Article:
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Tilapia Culture Libro

Tilapia Culture Libro

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Libro sobre el cultivo de tilapia. Muy bueno
Libro sobre el cultivo de tilapia. Muy bueno

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Categories:Types, Research, Science
Published by: Pablo Antonio Pintos Terán on Mar 01, 2012
Copyright:Attribution Non-commercial


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1. Removal of eggs and fry from females’ mouths
accelerates vitellogenesis and shortens the intervals
between successive spawnings. A 5-day cycle of seed
removal from females’ mouths is a common practice
in commercial tilapia hatcheries in Thailand.
2. Exchange of tilapia male and female brood-
fish, after a period of conditioning, could be an
effective tool for improving seed production,
spawning synchrony and spawning frequency.
A 5–15-day resting period may be appropriate.

Fig.7.9. Effect of water flow on percent weight gain of Niletilapia fry.

3. Extensive work is urgently needed on quanti-
tative lipid requirements, energy requirements,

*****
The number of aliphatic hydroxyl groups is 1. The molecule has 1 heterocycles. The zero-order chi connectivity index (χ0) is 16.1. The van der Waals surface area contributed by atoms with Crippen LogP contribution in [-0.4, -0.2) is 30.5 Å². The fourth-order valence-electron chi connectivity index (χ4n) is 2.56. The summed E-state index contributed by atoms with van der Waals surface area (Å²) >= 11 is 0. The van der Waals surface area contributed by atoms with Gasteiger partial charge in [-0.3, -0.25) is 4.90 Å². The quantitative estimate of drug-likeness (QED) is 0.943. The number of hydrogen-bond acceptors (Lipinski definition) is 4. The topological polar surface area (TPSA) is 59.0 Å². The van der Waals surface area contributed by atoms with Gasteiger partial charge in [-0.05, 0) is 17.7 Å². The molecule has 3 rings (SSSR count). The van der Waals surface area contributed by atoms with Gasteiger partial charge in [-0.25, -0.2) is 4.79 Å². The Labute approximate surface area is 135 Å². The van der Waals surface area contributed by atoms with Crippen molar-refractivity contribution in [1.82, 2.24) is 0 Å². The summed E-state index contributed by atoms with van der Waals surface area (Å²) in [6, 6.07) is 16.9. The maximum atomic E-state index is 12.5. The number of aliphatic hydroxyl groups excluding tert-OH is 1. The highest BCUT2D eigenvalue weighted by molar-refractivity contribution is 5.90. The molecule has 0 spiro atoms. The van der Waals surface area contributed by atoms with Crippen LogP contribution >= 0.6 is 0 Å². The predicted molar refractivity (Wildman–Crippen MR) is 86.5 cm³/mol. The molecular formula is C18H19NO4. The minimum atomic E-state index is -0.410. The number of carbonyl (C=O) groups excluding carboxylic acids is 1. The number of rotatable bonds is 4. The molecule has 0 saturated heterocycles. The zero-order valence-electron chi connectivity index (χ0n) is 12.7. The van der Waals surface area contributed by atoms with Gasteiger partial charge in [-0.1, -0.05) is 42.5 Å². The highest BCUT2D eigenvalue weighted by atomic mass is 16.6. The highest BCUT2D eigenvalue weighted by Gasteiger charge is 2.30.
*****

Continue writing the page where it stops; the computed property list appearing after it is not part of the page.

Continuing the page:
protein-sparing effects by dietary lipids or carbo-
hydrates and vitamin and mineral requirements of
tilapia broodstock under different culture systems.
4. Partial or complete water change of spawning
units, at frequent intervals, is suggested. This pro-
cess may improve seed output and spawning syn-
chrony of tilapia.
5. Immersing fish fry in hormone solutions for
short periods of time could be a safe alternative for
oral administration, but timing, duration and num-
ber of immersions should be carefully determined.
6. One hundred percent Nile tilapia males can
be produced by suppressing aromatase activity,
using aromatase inhibitors such as Fadrozole.

7. The effects of stocking density of tilapia fry on
larval performance are not well documented. The
stocking density for optimum performance has
been controversial, and more work is needed to
settle this dispute.
8. Feed colour could be a key factor for
feed acceptance in Nile tilapia. These fish
appear to prefer dark-coloured diets to light-
coloured diets. However, further long-term studies
are needed before a concrete conclusion can be
9. Nile tilapia larvae may be more sensitive to
photoperiod than fingerlings and juveniles, and
they appear to perform better under long photo-
periods (24 and 18 h). However, more work is
needed to support this assumption.


Chapter 7


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